Construction on the South Water Street bike lane recently concluded, ending a saga of tensions and legal back-and-forth between the City of Providence, the Rhode Island Department of Transportation and local groups and businesses, including the University.
The lane was built as part of the Providence Great Streets Initiative, an effort by the city to make streets more accessible for pedestrians and vehicles other than cars. RIDOT requested that the City halt construction until the project received approval from the Federal Highway Administration, but ultimately work on the trail proceeded uninterrupted and the FHWA declined to intervene.
Businesses along South Water, the University, RISD and community leaders cosigned a letter Oct. 1 to RIDOT asking for construction to be stopped because of traffic considerations and safety concerns with the design of the two-way bike path. One lane of traffic was closed off in September to create the bike trail and additional parking along South Water Street. The group of signatories had concerns that this would increase traffic congestion extending onto nearby streets.
“We want to be clear, we do not oppose creation of a bicycle path along South Water Street, but we do not think it should come at the expense of a lane of travel which is needed for travel, deliveries, RIPTA service and which is the only access road to the interstate highway I-195 East,” said the letter, which was also signed by representatives from the Jewelry District Association and restaurants along the bike path.
Albert Dahlberg, assistant vice president of government and community relations, signed the letter on behalf of the University.
“Our signature on the recent letter to RIDOT was intended to signal our concerns about safety issues associated with the current design of the South Water Street bike lane, particularly behind a Brown-owned building (121 South Main St.) during deliveries,” University Spokesperson Brian Clark wrote in an email to The Herald, reiterating that the University ultimately supports the two-way bike path. 121 South Main St. houses University departments such as the School of Public Health.
Clark wrote that because the trail takes up a full lane of traffic, it impacts deliveries made to the University’s building, which also houses Hemenway’s Restaurant, since larger trucks are forced to “extend into a single, active lane of vehicle traffic immediately near a corner with limited visibility for drivers traveling on the street.”
RIDOT wrote a letter to Providence Mayor Jorge Elorza Oct. 6 asking to stop construction on the bike lane, citing the Maintenance Agreement — a 1999 agreement that put modifications to South Water Street under the jurisdiction of the Federal Highway Administration. RIDOT threatened a $4.4 million lawsuit if the project went forward without approval from the FHWA.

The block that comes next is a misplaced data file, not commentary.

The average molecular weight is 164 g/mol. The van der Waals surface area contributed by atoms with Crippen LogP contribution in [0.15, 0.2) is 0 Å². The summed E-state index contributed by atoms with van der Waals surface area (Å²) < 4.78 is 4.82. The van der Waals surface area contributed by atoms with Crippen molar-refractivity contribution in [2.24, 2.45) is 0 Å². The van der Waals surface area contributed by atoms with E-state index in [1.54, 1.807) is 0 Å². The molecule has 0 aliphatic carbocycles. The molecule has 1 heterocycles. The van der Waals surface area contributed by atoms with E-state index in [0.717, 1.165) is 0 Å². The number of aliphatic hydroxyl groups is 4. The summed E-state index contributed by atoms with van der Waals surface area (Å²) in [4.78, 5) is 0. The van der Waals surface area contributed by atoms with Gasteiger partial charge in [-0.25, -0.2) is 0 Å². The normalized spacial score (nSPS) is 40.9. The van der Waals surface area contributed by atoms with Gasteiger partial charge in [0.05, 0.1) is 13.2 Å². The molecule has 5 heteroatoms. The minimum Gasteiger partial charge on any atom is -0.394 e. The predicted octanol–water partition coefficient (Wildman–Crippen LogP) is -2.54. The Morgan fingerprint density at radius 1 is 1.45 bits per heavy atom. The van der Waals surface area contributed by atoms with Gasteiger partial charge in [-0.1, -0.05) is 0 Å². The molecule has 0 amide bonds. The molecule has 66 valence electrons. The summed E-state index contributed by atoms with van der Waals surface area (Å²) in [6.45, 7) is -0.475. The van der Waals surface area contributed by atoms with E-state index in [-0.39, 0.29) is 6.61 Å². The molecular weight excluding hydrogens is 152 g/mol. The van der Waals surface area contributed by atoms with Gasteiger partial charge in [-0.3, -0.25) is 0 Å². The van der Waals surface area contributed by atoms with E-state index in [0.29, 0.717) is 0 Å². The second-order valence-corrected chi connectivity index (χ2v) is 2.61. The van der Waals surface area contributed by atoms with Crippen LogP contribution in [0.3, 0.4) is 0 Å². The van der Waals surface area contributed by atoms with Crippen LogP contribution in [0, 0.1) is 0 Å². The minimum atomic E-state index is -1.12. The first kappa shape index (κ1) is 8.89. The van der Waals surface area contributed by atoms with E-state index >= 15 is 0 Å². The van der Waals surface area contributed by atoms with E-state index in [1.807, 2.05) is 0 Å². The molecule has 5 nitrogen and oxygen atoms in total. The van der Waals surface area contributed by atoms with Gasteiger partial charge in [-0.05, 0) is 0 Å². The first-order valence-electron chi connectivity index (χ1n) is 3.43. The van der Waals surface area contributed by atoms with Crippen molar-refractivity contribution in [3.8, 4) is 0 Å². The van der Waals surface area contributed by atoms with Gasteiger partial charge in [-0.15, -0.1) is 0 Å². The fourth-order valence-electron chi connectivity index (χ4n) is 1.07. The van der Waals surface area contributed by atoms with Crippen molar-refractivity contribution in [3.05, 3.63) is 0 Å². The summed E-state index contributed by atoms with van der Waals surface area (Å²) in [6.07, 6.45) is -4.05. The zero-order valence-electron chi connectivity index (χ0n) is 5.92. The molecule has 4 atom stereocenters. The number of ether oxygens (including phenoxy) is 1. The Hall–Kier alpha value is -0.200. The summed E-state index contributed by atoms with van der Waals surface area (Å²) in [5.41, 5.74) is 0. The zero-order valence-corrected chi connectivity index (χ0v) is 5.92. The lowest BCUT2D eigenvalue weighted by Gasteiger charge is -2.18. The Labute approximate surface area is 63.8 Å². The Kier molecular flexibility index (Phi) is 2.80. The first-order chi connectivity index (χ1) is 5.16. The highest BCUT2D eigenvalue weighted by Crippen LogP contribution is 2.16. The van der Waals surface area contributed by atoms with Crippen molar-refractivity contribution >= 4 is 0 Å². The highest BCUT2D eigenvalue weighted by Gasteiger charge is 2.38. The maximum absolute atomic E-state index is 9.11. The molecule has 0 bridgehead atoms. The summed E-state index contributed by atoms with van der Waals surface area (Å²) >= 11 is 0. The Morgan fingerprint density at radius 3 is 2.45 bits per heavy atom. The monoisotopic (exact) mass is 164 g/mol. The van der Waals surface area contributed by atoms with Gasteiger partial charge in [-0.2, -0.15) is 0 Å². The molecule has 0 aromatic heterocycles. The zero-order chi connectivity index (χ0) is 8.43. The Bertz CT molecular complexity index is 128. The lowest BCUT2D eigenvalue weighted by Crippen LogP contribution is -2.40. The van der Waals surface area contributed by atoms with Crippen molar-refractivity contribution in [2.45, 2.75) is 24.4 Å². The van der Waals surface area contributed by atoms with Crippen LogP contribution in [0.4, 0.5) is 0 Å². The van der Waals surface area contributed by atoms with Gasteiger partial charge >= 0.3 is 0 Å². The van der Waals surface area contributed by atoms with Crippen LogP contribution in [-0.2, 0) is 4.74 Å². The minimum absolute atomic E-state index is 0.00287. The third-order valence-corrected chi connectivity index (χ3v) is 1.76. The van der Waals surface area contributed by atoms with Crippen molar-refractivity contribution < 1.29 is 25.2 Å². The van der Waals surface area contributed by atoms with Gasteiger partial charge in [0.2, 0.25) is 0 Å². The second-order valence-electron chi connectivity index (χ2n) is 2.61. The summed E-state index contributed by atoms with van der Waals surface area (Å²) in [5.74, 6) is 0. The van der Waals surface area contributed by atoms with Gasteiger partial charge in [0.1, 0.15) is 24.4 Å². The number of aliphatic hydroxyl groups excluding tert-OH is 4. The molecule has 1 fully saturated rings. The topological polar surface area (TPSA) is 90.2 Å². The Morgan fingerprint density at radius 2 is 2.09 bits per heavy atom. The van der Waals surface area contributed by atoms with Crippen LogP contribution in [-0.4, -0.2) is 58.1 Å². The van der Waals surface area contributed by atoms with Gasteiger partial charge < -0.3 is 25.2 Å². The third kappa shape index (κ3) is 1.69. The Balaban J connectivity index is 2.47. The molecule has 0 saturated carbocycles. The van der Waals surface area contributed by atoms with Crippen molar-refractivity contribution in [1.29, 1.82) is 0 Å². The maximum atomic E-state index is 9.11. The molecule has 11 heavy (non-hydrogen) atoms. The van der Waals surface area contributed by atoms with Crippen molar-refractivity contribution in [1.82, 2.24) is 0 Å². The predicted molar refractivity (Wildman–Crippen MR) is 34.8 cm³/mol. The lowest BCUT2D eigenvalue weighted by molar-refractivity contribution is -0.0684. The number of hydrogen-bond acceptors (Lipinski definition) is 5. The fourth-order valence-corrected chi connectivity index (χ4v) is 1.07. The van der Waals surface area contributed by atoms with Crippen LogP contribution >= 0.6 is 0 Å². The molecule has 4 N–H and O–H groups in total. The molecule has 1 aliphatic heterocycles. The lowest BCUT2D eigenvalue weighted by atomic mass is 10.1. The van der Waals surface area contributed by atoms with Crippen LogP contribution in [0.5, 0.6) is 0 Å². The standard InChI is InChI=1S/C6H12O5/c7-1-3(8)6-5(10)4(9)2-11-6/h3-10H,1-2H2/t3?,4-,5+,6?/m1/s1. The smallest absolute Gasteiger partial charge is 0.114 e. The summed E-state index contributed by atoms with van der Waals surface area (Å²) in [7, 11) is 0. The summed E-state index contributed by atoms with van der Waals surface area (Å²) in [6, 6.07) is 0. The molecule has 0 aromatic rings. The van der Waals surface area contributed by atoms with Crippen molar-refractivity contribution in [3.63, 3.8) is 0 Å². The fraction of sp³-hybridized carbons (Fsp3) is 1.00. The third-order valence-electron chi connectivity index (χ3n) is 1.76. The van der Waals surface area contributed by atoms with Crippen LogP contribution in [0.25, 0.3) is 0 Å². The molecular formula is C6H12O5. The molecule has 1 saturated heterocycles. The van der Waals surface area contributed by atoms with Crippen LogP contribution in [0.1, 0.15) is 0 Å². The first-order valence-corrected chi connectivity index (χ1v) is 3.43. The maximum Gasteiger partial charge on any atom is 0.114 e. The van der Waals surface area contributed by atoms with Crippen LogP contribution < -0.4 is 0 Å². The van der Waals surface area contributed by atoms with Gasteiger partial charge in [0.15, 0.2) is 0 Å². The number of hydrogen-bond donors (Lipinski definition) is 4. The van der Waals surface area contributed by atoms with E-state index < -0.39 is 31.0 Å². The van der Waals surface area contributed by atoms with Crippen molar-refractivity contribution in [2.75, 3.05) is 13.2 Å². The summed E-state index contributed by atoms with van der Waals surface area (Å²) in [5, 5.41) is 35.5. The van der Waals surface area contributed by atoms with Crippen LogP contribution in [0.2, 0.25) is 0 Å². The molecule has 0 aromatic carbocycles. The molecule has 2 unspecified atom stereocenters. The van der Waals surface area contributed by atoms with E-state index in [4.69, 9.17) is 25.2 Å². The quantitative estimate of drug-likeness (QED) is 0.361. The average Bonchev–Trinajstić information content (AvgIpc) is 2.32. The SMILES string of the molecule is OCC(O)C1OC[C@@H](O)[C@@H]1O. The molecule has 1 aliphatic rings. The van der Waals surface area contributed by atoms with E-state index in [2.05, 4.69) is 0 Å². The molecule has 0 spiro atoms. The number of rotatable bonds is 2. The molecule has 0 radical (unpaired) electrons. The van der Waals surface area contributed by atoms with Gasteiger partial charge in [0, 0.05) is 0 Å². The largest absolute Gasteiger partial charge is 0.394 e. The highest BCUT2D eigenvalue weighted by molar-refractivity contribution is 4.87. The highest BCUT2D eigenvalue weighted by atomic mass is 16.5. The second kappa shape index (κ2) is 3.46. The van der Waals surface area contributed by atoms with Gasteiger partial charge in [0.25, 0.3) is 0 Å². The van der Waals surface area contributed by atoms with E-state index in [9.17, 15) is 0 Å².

“This is completely a legal matter that RIDOT responded to at the request of local businesses, including Brown University,” wrote Charles St. Martin, RIDOT chief of public affairs, in an email to The Herald.
Construction pushed forward despite RIDOT’s request. “The City has engaged the public in our Great Streets Plan from the start, ensuring the changing needs of our residents, the majority of whom overwhelmingly support our street safety improvements, are met,” Elorza wrote in an email to The Herald.
Representatives from RIDOT and the FHWA met with legal counsel regarding the South Water Street Trail Oct. 19. The FHWA decided it would not “implement any penalties against the City of Providence for the breach of contract” or intervene in the project, according to an Oct. 21 statement from RIDOT.
“It is our opinion that taking a lane of traffic on South Water Street creates traffic and safety issues but the FHWA, which was a signatory to the contract, does not want to get involved,” the RIDOT statement said. “Therefore, we will not press the issue any further.”
Ward 1 Councilman John Goncalves ’13 MA’15 said he received “hundreds of emails from constituents in support” of the new bike lane, and that critical constituents’ primary concern was about the reduction from two lanes to one on South Water Street.
He also said that the bike lane would reduce noise along South Water Street and improve pedestrian safety.
In a recent statement to supporters, Goncalves emphasized the importance of investing in pedestrian and bike infrastructure. “I understand why cars and trucks are the primary priority of highway engineers,” Goncalves wrote. “But creating well-designed city streets that are accessible and safe for all residents takes far more care and consideration.”
He added that new infrastructure can be an adjustment for residents and businesses, but that he thinks the bike path will improve the street in the end.
“There will certainly be bumps in the road, as folks get used to the new arrangement,” Goncalves wrote, “but ultimately, this infrastructure will create a myriad of benefits for neighborhood residents.”
Katy Pickens is a Metro section editor covering College Hill, Fox Point and the Jewelry District, housing & campus footprint and activism. She is a junior from Chicago studying urban and environmental studies with a passion for knitting tiny hats.